Endres joined the State Police in 1991. After Indiana began to license casinos, the State Police designated some of its officers as Gaming Commission agents. In March 2000 Endres was assigned to a full-time position as an agent at the Blue Chip Casino in Michigan City, Indiana. Gaming Commission agents certify gambling revenue, investigate complaints from the public about the gaming system, and conduct licensing investigations for the casinos and their employees. Endres worships at the Community Baptist Church in South Bend; he and other congregants believe they must neither gamble nor help others to do so, because games of chance are sinful. Endres told the State Police that, although he was willing to enforce general vice laws at casinos, providing the specialized services required of Gaming Commission agents would violate his religious beliefs because it would facilitate gambling. He asked for a different assignment; the State Police declined. Endres then refused to report for duty and was fired for insubordination. An assignment to this position because of (rather than in spite of, or with indifference to) his religious beliefs would violate the Constitution, see Personnel Administrator of Massachusetts v. Feeney, 442 U.S. 256, 99 S.Ct. 2282, 60 L.Ed.2d 870 (1979), but Endres does not contend that his religion played any role in the selection. According to the complaint, he was selected by lot. Nor did the State Police hold his views against him after he refused the assignment; it responded to his deeds, not his faith, and Endres does not contend that he was treated more severely than he would have been had he refused the same position for secular reasons. As a result, neither the posting nor the decision not to accommodate Endres's desire for different duties violated the free exercise clause of the first amendment, as Smith understands that clause.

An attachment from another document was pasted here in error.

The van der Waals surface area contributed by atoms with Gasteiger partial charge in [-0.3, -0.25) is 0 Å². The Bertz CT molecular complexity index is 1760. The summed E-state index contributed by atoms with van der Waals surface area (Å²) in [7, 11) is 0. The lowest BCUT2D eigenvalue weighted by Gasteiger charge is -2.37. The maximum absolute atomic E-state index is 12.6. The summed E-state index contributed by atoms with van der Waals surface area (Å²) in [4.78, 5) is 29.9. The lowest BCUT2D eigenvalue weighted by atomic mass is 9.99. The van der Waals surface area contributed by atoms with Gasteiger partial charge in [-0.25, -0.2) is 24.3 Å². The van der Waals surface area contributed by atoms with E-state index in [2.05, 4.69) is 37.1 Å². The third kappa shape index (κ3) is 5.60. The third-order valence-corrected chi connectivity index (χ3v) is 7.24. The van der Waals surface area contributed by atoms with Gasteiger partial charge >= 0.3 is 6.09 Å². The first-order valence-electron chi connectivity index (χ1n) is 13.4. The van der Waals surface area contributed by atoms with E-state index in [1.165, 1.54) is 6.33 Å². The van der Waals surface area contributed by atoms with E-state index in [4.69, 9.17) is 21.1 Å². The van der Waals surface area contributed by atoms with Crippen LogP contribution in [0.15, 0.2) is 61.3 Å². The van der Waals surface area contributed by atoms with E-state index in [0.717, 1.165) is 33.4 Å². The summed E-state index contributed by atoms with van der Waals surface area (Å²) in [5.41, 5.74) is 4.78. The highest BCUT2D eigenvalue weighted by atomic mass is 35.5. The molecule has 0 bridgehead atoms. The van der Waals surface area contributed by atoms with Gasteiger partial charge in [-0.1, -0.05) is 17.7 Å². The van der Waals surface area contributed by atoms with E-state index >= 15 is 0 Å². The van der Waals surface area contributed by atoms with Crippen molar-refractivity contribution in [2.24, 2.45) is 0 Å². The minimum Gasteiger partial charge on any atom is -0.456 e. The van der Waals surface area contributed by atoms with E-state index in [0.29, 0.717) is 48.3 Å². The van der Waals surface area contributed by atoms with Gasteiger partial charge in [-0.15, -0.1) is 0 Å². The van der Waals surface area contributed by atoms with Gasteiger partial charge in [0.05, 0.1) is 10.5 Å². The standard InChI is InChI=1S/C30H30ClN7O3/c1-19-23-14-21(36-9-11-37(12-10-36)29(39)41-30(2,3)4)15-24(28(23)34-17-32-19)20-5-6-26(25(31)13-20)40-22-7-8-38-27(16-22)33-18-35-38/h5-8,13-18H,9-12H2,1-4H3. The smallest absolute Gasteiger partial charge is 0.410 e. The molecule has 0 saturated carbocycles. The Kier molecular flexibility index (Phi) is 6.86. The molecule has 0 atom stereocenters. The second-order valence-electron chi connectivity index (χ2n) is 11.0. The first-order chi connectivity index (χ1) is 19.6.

Before taking up the question whether § 701(j) is an exercise of § 5 powers, we first inquire whether § 701(j) obliges states to afford the sort of accommodation that Endres requested. A negative answer will enable the court to avoid a constitutional issue, which makes it prudent to follow the model that the Supreme Court established in Saucier v. Katz, 533 U.S. 194, 201, 121 S.Ct. 2151, 150 L.Ed.2d 272 (2001), for qualified-immunity appeals by state actors: determine whether the complaint states a claim before inquiring whether the defendants have immunity. Because the eleventh amendment does not curtail subject-matter jurisdiction (if it did, states could not consent to litigate in federal court, as Lapides holds that they may), a court is free to tackle the issues in this order, when it makes sense to do so, without violating the rule that jurisdictional issues must be resolved ahead of the merits. See Vermont Agency of Natural Resources v. United States ex rel. Stevens, 529 U.S. 765, 778-80, 120 S.Ct. 1858, 146 L.Ed.2d 836 (2000).